The availability of six tracer medicines in private medicine outlets in Uganda

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Abstract

Objectives: Many low income countries struggle to provide safe and effective medicines due to poor public health care infrastructure, budgetary constraints, and lack of human resource capacity. Private sector pharmacies and drug shops are used by a majority of the population as an alternative to public pharmacies. This study looks at the availability of six essential medicines in private drug outlets across Uganda. Methods: A standardised medicines availability survey developed by the World Health Organization and Health Action International was adapted for use in this project to collect availability data for six tracer medicines in 126 private medicine outlets across four districts in Uganda from September 2011 to October 2012. Results: Artemisinin-based combination treatments and metformin were the most commonly found medicines in the private medicine outlets surveyed. Ninty-nine percent of all outlets carried artemisinin-based combinations while 93% of pharmacies and 53% of drug shops stocked metformin. Oxytocin was found in one third of outlets surveyed. Fluoxetine was in 70% of pharmacies yet was not found in any drug shops. Rifampicin and lamivudine were found infrequently in outlets across all districts; 10% and 2%, respectively. Not all brands found in surveyed outlets were listed on the Ugandan National Drug Register. In particular, five unlisted brands of rifampicin were found in private medicine outlets. Conclusions: The regulatory process should be improved through the enforcement of outlet licensing and medicine registration. Additional studies to elucidate the reasons behind the use of private medicine outlets over the public sector would assist the government in implementing interventions to increase use of public sector medicine outlets.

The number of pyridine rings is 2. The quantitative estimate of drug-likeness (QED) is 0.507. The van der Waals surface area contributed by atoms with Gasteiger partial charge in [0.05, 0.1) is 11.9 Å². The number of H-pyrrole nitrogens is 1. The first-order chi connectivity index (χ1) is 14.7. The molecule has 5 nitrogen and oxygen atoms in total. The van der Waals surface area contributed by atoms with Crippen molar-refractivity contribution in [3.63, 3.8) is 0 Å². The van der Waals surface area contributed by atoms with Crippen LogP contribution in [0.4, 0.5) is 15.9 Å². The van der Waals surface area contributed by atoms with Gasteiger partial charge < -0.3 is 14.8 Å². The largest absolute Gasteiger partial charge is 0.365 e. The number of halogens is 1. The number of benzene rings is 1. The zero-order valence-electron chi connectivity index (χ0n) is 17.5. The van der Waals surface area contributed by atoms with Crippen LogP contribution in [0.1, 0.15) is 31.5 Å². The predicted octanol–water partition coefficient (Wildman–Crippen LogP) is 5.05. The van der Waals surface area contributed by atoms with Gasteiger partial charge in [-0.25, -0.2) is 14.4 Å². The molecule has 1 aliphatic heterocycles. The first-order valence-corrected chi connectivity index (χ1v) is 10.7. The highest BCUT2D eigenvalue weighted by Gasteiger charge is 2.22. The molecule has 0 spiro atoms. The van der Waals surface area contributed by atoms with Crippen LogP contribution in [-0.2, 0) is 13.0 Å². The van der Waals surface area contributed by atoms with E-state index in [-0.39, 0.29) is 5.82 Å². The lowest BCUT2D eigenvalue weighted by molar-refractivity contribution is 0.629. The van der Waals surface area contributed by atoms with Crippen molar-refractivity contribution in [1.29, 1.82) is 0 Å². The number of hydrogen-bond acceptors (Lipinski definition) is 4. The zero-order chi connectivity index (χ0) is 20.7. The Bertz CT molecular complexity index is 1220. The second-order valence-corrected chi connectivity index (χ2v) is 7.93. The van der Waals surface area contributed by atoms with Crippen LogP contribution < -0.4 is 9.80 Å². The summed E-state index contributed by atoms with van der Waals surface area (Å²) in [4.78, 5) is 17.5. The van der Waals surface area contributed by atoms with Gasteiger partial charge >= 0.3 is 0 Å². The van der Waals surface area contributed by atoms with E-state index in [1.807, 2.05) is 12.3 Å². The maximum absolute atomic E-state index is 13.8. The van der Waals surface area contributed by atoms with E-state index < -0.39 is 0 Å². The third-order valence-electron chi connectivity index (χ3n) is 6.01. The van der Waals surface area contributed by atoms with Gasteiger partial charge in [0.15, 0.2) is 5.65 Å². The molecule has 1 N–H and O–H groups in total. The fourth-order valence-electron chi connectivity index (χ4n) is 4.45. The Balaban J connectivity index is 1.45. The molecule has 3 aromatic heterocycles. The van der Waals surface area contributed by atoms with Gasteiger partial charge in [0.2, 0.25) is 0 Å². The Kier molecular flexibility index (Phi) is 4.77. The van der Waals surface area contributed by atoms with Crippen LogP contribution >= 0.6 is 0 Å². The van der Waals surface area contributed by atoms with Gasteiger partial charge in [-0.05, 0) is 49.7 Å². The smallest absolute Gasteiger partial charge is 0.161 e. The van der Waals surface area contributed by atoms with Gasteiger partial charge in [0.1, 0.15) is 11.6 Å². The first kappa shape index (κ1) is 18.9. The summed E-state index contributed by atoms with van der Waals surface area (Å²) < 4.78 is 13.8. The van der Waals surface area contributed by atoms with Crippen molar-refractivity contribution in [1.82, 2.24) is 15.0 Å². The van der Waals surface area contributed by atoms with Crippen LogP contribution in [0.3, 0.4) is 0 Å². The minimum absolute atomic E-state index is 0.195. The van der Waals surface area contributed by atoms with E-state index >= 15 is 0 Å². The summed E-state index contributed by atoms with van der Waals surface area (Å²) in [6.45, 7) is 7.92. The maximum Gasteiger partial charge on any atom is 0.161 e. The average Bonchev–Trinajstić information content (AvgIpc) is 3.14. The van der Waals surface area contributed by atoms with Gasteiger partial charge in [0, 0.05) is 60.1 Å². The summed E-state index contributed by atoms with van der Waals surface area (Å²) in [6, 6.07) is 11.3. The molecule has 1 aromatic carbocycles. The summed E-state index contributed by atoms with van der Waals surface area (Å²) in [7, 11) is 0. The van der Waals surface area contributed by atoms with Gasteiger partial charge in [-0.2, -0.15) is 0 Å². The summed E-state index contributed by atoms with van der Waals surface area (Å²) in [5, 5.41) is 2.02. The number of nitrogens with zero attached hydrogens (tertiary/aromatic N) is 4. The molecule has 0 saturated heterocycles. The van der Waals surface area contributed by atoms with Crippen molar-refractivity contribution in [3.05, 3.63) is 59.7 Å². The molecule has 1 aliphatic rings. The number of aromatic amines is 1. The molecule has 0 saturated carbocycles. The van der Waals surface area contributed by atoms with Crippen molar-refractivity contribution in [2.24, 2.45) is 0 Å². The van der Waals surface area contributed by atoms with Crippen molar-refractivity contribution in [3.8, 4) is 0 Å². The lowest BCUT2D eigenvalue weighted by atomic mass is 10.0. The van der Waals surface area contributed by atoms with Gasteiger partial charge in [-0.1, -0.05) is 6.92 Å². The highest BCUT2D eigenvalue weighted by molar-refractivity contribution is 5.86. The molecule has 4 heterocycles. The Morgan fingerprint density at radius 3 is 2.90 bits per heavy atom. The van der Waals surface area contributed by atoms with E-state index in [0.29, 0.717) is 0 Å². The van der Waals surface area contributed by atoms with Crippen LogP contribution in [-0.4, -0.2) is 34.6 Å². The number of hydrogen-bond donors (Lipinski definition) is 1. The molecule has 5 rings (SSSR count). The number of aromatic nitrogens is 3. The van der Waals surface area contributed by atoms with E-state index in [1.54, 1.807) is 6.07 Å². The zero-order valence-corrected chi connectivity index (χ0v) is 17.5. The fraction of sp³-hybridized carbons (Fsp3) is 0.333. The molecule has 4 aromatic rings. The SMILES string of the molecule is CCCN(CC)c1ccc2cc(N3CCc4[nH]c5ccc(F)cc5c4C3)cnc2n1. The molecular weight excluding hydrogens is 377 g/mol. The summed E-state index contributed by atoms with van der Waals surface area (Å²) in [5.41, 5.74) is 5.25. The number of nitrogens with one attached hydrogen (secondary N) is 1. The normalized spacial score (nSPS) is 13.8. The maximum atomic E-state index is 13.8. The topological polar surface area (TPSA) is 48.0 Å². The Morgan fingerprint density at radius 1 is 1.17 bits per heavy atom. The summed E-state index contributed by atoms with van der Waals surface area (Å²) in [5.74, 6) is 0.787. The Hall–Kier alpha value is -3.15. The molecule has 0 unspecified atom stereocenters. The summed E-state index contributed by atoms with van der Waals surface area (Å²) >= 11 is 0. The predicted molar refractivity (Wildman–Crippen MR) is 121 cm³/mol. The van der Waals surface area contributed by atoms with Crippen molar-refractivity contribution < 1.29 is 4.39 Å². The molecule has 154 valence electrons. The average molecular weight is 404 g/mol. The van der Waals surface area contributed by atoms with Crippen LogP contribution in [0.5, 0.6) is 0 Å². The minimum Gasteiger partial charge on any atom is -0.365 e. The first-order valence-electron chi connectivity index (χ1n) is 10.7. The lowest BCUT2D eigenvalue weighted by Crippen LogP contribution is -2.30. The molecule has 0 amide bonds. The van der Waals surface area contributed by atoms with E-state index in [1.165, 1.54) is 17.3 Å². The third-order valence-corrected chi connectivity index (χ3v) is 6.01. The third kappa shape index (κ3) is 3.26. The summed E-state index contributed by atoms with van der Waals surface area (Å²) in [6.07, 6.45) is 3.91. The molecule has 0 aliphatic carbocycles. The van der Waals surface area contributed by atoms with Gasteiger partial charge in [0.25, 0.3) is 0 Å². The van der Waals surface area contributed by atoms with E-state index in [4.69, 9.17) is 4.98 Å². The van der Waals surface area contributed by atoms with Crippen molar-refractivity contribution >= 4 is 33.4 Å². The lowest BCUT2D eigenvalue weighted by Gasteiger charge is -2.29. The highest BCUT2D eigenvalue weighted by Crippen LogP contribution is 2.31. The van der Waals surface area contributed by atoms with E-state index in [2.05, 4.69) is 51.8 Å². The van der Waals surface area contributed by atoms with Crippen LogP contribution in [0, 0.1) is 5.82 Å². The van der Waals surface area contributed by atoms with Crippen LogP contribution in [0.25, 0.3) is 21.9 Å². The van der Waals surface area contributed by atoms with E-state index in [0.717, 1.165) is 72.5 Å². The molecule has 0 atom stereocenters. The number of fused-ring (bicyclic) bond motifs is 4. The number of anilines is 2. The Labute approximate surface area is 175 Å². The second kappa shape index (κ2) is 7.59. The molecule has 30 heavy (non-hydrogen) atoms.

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APA

Birabwa, C., Murison, J., Evans, V., Obua, C., Agaba, A., Waako, P., & Pollock, A. (2014). The availability of six tracer medicines in private medicine outlets in Uganda. Journal of Pharmaceutical Policy and Practice, 7(1), 1–8. https://doi.org/10.1186/s40545-014-0018-y

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